Mixed-use development takes off at Stapleton, Denver's former airport

Project is believed largest ever tried to fill in vacant or underused urban land

June 05, 2005|By NEW YORK TIMES NEWS SERVICE

DENVER - Since 2002, more than 1,500 houses have sprouted on land that was once covered by runways from the earliest days of jet travel, as a 7.5-square- mile mixed-use development rises at the former Stapleton airport, about a 15-minute drive east of downtown Denver.

Expected to have a population of 30,000 when completed about 2020, Stapleton is thought to be the largest project ever undertaken to fill in vacant or underused urban land.

Set against a backdrop of the downtown skyline and the Front Range of the Rockies, the project has been widely praised as a model of "new urbanism." The houses, mimicking the style found in older, walkable Denver neighborhoods, are close together, with the garages in back and the tiniest of yards. Front porches encourage passers-by to stop and chat. About 1,100 acres have been set aside for parks.

`Smart growth'

"From our perspective, it's one of the best examples of smart growth in the Denver region," said Will Coyne, land-use advocate for Environment Colorado, a nonprofit organization.

Homes at Stapleton are going up faster than expected. Forest City Enterprises, the Cleveland-based company chosen in 1999 to manage the development of Stapleton, was required to buy 1,090 acres of the city-owned land in the first five years, a deadline it met in four. Residents can choose among about 20 homebuilders, with prices ranging from $100,000 or so for a condominium to more than $1 million for a house facing a park.

The one weak spot has been some of the condominium housing intended for low-income families. Recently, the developer - a local company without experience in affordable housing, according to Jackie Morales-Ferrand, the city's director of housing and neighborhood development - defaulted on $4.7 million in city loans. Morales-Ferrand said the condos might have been too small and too expensive for the market.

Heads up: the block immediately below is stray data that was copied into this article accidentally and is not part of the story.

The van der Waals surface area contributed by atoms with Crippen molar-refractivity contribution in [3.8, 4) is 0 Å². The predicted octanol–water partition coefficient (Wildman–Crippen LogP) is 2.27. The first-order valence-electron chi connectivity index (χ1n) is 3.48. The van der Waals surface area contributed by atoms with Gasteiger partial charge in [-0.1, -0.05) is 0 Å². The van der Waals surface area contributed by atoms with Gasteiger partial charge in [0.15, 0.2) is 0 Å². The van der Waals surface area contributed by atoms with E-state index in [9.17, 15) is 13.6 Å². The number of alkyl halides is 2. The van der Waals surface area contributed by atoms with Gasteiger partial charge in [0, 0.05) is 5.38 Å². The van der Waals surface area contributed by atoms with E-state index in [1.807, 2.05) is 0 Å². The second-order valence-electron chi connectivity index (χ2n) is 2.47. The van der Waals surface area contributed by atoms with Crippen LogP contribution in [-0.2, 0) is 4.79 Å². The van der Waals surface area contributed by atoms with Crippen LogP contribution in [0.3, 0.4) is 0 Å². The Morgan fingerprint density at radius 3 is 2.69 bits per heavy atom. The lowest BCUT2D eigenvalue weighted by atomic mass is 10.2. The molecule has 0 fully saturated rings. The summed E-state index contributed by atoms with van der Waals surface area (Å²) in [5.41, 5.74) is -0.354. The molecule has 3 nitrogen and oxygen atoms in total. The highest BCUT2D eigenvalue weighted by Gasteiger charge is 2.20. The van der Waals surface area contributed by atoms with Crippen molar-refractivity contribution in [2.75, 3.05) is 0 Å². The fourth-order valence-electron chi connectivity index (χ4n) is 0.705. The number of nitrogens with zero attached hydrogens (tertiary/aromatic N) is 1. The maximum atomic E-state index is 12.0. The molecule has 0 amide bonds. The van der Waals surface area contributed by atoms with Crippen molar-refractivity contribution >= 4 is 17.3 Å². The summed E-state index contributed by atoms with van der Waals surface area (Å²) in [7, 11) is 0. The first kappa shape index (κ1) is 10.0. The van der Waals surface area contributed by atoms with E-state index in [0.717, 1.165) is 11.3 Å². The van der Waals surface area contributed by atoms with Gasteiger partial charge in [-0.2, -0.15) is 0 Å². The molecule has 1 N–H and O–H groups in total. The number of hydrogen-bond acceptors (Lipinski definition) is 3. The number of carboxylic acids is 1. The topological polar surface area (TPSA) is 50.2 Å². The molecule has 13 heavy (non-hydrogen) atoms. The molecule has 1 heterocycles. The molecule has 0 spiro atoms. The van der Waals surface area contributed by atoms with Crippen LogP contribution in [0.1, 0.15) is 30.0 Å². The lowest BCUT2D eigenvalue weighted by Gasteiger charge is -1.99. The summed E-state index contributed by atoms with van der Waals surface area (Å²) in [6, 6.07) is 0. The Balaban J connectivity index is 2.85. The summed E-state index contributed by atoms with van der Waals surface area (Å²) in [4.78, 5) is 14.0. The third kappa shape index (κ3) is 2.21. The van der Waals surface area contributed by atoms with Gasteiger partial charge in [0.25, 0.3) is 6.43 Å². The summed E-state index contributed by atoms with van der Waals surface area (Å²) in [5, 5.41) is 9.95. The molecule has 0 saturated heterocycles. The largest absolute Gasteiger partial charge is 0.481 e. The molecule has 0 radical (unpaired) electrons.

Quebec Square

An ambitious project such as Stapleton requires a vast amount of financing, much more than can be generated from residential property taxes alone. So, to enter Stapleton from Interstate 70 is to be confronted with the very emblem of suburban sprawl, a conventional 750,000-square- foot big-box shopping center called Quebec Square with huge parking lots that can accommodate 5,000 cars, a Wal-Mart Supercenter, a Sam's Club warehouse store and a Home Depot.

Big-box stores are not mentioned in the development guidelines issued in 1995, the year that the 66-year-old airport was replaced. The plan is full of lofty language about creating a community with a "unique identity" and a "high-quality sustainable physical environment" that "accommodates a diversity of people - ages, incomes, races, occupations and lifestyles."

Zac Ryon, a consultant for nonprofit organizations, who moved to Stapleton because he wanted "the look of an old house with the closet size of a new house," says the community has attracted socially conscious residents who find the shopping center unappealing.

"The bulk of my neighbors won't shop there," said Ryon, also a spokesman for Gaypleton, a group with a mailing list of 180 people that aims to represent the development's growing population of gay residents.

A research organization, the Front Range Economic Strategy Center, recently complained that Quebec Square had only a handful of local retailers and criticized city policies that appear to favor national chains.

But officials say that at Stapleton, as in many other large developments, the shopping center is being used to generate the tax revenue needed to transform the former airport. Another economic engine will be NorthField, a 1.1-million-square- foot outdoor regional mall being built north of I-70. It will include a Target Superstore, a Bass Pro Shop, a Foley's department store and a movie theater.

Officials estimated in 1999 that it would cost $346 million to build the major roads, sewer mains, drainage facilities and parks. To pay for most of these improvements, the Denver Urban Renewal Authority is using an increasingly popular program known as tax-increment financing, or TIF, backed by bonds to be repaid through the additional property and sales taxes generated by the project.

The city agency has issued $275 million worth of these bonds for Stapleton, its largest such project by far, said Tracy M. Huggins, the executive director. A part of the incremental revenue will be used to reimburse the city for the additional burden on services.

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